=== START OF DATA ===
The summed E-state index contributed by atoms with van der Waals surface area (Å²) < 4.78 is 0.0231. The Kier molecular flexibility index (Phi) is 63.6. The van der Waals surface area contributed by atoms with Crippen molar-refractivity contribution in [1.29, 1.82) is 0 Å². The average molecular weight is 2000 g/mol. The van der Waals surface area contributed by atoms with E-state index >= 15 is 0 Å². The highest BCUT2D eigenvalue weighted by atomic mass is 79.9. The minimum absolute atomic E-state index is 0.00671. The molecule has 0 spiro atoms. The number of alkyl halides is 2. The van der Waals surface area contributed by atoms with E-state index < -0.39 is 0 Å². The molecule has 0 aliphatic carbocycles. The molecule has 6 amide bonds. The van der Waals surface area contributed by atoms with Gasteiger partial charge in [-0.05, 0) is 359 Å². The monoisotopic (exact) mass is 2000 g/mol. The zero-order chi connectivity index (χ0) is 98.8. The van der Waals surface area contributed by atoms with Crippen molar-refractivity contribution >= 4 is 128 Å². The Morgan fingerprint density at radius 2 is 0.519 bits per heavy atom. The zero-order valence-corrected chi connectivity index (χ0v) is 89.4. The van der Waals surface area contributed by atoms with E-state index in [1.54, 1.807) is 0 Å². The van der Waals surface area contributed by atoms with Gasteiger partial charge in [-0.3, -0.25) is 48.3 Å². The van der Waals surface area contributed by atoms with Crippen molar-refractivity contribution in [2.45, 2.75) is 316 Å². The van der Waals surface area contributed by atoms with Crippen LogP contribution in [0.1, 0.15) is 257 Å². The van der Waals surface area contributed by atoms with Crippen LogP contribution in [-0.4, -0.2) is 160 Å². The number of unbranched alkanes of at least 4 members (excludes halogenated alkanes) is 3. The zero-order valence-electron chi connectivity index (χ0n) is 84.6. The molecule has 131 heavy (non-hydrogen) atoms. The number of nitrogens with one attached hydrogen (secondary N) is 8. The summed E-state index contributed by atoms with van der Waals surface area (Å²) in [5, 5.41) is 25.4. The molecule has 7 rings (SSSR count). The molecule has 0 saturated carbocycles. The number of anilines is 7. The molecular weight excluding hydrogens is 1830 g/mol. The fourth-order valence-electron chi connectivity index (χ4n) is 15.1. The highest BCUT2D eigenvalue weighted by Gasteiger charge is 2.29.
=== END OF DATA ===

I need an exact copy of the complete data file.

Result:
The summed E-state index contributed by atoms with van der Waals surface area (Å²) < 4.78 is 0.0231. The Kier molecular flexibility index (Phi) is 63.6. The van der Waals surface area contributed by atoms with Crippen molar-refractivity contribution in [1.29, 1.82) is 0 Å². The average molecular weight is 2000 g/mol. The van der Waals surface area contributed by atoms with E-state index >= 15 is 0 Å². The highest BCUT2D eigenvalue weighted by atomic mass is 79.9. The minimum absolute atomic E-state index is 0.00671. The molecule has 0 spiro atoms. The number of alkyl halides is 2. The van der Waals surface area contributed by atoms with E-state index < -0.39 is 0 Å². The molecule has 0 aliphatic carbocycles. The molecule has 6 amide bonds. The van der Waals surface area contributed by atoms with Gasteiger partial charge in [-0.05, 0) is 359 Å². The monoisotopic (exact) mass is 2000 g/mol. The zero-order chi connectivity index (χ0) is 98.8. The van der Waals surface area contributed by atoms with Crippen molar-refractivity contribution >= 4 is 128 Å². The Morgan fingerprint density at radius 2 is 0.519 bits per heavy atom. The zero-order valence-corrected chi connectivity index (χ0v) is 89.4. The van der Waals surface area contributed by atoms with E-state index in [1.54, 1.807) is 0 Å². The van der Waals surface area contributed by atoms with Gasteiger partial charge in [-0.3, -0.25) is 48.3 Å². The van der Waals surface area contributed by atoms with Crippen molar-refractivity contribution in [2.45, 2.75) is 316 Å². The van der Waals surface area contributed by atoms with Crippen LogP contribution in [0.1, 0.15) is 257 Å². The van der Waals surface area contributed by atoms with Crippen LogP contribution in [-0.4, -0.2) is 160 Å². The number of unbranched alkanes of at least 4 members (excludes halogenated alkanes) is 3. The zero-order valence-electron chi connectivity index (χ0n) is 84.6. The molecule has 131 heavy (non-hydrogen) atoms. The number of nitrogens with one attached hydrogen (secondary N) is 8. The summed E-state index contributed by atoms with van der Waals surface area (Å²) in [5, 5.41) is 25.4. The molecule has 7 rings (SSSR count). The molecule has 0 saturated carbocycles. The number of anilines is 7. The molecular weight excluding hydrogens is 1830 g/mol. The fourth-order valence-electron chi connectivity index (χ4n) is 15.1. The highest BCUT2D eigenvalue weighted by Gasteiger charge is 2.29.